Brands partner with Girl Zone app to promote wellness to Gen Z
August 1, 2014
Brands such as UGG Australia, H&M and cameo are embracing mobile application Girl Zone Challenge to support its promotion of wellness to Gen Z through gamification of topics such as fitness, nutrition and mental health.
A new freemium app for iOS and Android, Girl Zone Challenge allows users to complete a series of fun challenges in association with a rewards program that doles out tangible prizes such as electronics, fitness games, clothing, books, music and more. While brand participation is currently limited to providing prizes, the next iteration of the app will open new marketing opportunities such as sponsorship.
“This is a unique and creative way for brands to engage with a hard to reach audience - teen girls. These are not simply ads on a mobile device or in an app,” said MJ Reale, president and founder of Girl Zone.
“Branding an app challenge provides a unique opportunity for marketers to engage players by embedding messaging into the game in a fun way. Brands can demonstrate innovation and participate in the new mobile marketing frontier with limited risk, cost and high return.
“We have a variety of challenge types that we can customize for each sponsor. None will be alike and all will be fun and teen girls will want to engage because the challenges are fun and they win prizes,” she said.
Educate, entertain, empower
When a challenge is complete, players are automatically entered into a sweepstakes drawing.
Integrating marketing activity into game mechanics to drive engagement and participation cultivates desired behaviors through incentives and rewards. When games are based on the right incentives, breakthrough engagement can be achieved, and is becoming a popularized trend that alters how brands interact with consumers.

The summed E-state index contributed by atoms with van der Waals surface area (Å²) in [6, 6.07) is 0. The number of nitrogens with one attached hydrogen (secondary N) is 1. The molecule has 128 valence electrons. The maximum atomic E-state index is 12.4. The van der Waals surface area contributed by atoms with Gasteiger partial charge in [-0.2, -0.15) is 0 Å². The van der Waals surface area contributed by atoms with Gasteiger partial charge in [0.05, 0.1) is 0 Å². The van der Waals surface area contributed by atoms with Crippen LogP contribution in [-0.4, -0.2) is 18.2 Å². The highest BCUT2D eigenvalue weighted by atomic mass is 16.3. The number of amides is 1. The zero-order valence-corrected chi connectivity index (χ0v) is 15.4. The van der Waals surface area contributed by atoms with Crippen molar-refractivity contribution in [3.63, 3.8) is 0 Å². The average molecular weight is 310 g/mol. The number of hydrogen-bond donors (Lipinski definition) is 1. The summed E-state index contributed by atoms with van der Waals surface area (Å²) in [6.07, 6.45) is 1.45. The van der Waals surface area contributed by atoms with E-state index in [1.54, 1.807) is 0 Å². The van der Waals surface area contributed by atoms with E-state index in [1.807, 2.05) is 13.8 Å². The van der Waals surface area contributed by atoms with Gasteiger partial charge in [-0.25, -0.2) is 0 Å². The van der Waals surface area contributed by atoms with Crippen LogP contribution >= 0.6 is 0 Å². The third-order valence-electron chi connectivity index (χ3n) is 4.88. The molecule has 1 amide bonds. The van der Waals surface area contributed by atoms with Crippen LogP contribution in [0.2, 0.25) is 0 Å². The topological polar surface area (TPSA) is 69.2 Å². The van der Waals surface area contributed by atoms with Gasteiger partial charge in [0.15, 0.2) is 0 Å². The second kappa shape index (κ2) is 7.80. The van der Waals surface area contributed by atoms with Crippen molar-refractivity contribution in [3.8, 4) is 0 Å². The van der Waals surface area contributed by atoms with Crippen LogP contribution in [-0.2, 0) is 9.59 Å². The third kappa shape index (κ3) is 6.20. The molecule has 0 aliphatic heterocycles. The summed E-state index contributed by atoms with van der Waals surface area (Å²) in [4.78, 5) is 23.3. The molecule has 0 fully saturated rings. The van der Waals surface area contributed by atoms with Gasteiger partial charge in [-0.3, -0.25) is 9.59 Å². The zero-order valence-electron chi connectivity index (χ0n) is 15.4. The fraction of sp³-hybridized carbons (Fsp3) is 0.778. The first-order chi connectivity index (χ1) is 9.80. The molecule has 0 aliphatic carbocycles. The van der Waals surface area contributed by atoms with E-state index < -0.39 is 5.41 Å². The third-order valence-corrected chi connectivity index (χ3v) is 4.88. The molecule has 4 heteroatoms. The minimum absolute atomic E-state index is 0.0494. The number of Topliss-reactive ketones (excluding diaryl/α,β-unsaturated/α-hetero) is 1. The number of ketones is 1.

Girl Zone encourages healthy mental and physical habits without focusing on extreme diets or unrealistic body images while folding in entertainment, engagement and fun. Evolving self-image is a huge part of every teenagers' life and with the increased access to 24/7 news, reality TV, social media and incessant selfies, teens are more self-conscious about body image and identity than ever.
The first version of the Girl Zone Challenge utilizes quizzes, mini games and social media to offers up three challenges: Get Moving, Stir It Up and Who Am I? Each challenge includes four goals with required actions that are validated in the app and connect with a bi-weekly sweepstakes drawing. This new community platform utilizes elements that enhance engagement and improve health adherence in adults, but are not typically offered for teen girls.
Branded challenge sponsorship opportunities are planned for the next version, which will provide a unique opportunity for marketers to engage players by embedding messaging into the app disguised by fun. Brand’s “call to action” features drive attention, sales and brand loyalty for sponsors. Just as gamification works within apps themselves, it can also be a key component within a mobile advertising strategy. Encouraging engagement through gaming ad formats is something mobile marketers have not widely adopted, though the gamification of mobile advertising is attractive to mobile users and intriguing to marketers.